IGN reported another cybersquatting case late last year in which several hotel/casinos that sued John Dunn, owner of Stardust Company and the administrator of numerous Web addresses, claiming dilution, copyright and trademark infringement.

Regarding the case, Dunn told IGN, "The word 'cybersquatting' is a joke. If the law was more clearly defined, I would have advised my clients it was a bad idea to use the names in question. The Net is like the Wild West. Reserve all the names yourself if you are worried about anyone else taking them. That would be the advice to anyone that has something like this to protect. It would be also the most cost-effective way, that is for sure."

Judging by the steady flow of lawsuits emerging since the bill was passed, not everyone considers cybersquatting a joke. And in the online gaming industry, the law has already made an impact. In this article, we'll take a closer look at the implications of the law and some of the lawsuits that have been filed since its passing.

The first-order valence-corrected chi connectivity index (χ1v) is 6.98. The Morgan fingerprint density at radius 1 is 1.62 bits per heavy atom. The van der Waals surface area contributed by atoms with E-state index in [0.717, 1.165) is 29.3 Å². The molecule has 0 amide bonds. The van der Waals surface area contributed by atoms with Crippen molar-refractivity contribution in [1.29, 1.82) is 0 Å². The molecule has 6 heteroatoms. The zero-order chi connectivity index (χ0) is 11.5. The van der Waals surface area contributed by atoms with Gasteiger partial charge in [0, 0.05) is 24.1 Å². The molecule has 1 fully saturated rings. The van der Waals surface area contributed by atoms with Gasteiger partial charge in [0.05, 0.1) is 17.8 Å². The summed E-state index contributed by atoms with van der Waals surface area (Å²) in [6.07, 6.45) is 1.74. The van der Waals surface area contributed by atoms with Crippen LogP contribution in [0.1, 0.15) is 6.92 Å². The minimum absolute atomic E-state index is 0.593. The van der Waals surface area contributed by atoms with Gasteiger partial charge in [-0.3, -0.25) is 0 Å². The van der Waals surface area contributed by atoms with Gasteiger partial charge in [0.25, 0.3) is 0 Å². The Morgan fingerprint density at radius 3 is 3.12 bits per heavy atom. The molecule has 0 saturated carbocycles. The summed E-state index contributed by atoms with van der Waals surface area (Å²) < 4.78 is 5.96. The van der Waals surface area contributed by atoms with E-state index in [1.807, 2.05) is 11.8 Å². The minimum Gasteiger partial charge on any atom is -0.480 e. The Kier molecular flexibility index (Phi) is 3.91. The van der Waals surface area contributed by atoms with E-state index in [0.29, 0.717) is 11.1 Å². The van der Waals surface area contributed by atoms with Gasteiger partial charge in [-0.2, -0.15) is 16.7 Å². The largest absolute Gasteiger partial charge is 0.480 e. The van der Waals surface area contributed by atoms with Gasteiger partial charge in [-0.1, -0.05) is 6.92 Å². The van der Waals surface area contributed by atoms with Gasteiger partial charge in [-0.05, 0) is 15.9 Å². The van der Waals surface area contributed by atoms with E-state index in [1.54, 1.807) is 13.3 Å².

First, a Little Background

Formally, as defined at www.PCWebopaedia.com, cybersquatting is the act of registering a popular Internet address--usually a company name--with the intent of selling it to its rightful owner.

Businesses originally combated cybersquatting, also called "cyberpiracy," in court by citing the
Lanham Act, a handy law intended to protect against trademark infringement and similar legal quandaries. The law was written before the Internet became popular and doesn't clearly protect businesses from cybersquatting, so trademark owners sought relief through the use of in rem1 proceedings. Unfortunately for the trademark owner, it was often impossible to find the owner of the infringing site, which again left no remedy.

Congress heard the cries of these companies and wrote tougher new legislation to fight cybersquatting. The ACPA was enacted in late 1999. It's intended specifically to make it easier for trademark owners to enforce their rights against cybersquatters who act in bad faith, intending to profit at the expense of the
trademark owner, as explained by Debevoise & Plimpton, on its web site (www.debevoise.com).